Greyson noted a lack of quantitative measures of the NDE and its components and introduced an NDE Scale. The 16-item final questionnaire resulted from an original 33-item tool Greyson developed after identifying 80 manifestations characteristic of an NDE. he used cluster analysis to reveal 3 factor clusters, which are transcendental, affective, and cognitive NDEs. Greyson reported that “this reliable, valid, and easily administered scale is clinically useful in differentiating NDEs from organic brain syndrome, and nonspecific stress responses. “7(p569)

Oakes, in 1978, published a 3-part segment entitled The Lazarus Syndrome in RN magazine. Here she reported the first nursing research study that focused on “what patients perceive in near-death events.”8(p55) She noted that “strong cultural influences and religious beliefs affect a patient’s expectation of what death will bring; and that this is reflected in the dying process.”8(p56) Oakes concluded her 2-year study, in which she interviewed 21 postresuscitation patients, with a Care Plan for the Unique Needs of Those Who’ve Died.8(p60) The care plan included 5 major guidelines to consider when CPR becomes necessary. The first suggestion helped guide care when a patient is in cardiac arrest and apparently unconscious. Specific interventions included avoidance of threatening language, reassurance about care, and incorporation of comforting touch. The second guideline related to caring for patients who become unconscious. Reassurance and support, reality orientation, and care during transfer to intensive care unit (ICU) are recommended for the plan of care. Establishment of a low stress environment, which included considerations about personal care items, privacy, verbal support, was the third care plan item. The fourth guideline dealt ‘with interventions regarding the post-CPR reports of NDE. Attention and active listening, nonjudgmental behavior, assistance in exploring the event, and documentation were discussed and encouraged in this section. Lastly, methods for follow-up care were reviewed. Care plan items included assessment of the impact on the patient, intervention with the family, and long-term support.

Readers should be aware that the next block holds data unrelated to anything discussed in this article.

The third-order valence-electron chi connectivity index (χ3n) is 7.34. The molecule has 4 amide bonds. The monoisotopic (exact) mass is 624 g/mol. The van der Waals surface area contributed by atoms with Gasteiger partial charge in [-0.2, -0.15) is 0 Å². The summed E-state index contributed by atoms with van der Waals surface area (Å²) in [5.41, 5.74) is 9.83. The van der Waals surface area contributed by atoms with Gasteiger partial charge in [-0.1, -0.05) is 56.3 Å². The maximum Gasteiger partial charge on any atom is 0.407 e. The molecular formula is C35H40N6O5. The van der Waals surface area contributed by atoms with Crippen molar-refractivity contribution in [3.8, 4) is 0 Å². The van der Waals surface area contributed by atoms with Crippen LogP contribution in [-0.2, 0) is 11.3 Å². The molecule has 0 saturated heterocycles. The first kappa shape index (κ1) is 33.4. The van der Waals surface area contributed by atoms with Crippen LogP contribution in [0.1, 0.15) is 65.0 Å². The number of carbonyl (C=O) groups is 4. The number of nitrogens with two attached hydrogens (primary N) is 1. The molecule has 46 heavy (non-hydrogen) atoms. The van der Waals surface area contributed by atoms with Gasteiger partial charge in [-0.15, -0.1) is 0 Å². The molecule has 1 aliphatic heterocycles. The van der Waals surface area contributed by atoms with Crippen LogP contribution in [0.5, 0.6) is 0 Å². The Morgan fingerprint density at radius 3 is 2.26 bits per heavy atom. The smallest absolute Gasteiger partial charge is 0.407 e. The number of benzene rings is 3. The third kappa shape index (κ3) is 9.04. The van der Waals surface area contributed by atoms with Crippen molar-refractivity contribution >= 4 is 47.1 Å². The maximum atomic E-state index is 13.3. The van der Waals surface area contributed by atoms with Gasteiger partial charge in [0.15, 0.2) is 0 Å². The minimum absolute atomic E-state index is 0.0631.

Orne reported her findings related to nurses’ attitudes about NDEs and what they considered appropriate interventions. Results indicated “listening to NDE accounts and encouraging discussion” ranked highest among responses.9(p420) She concluded her study with a list of research questions which need to be answered. Two of these provided foundation for this study. They included “Is coping influenced by what is (or is not) said or done by nurses?” and “What strategies are most needed: reassurance, information, invitations to talk and explore feelings, or referral?”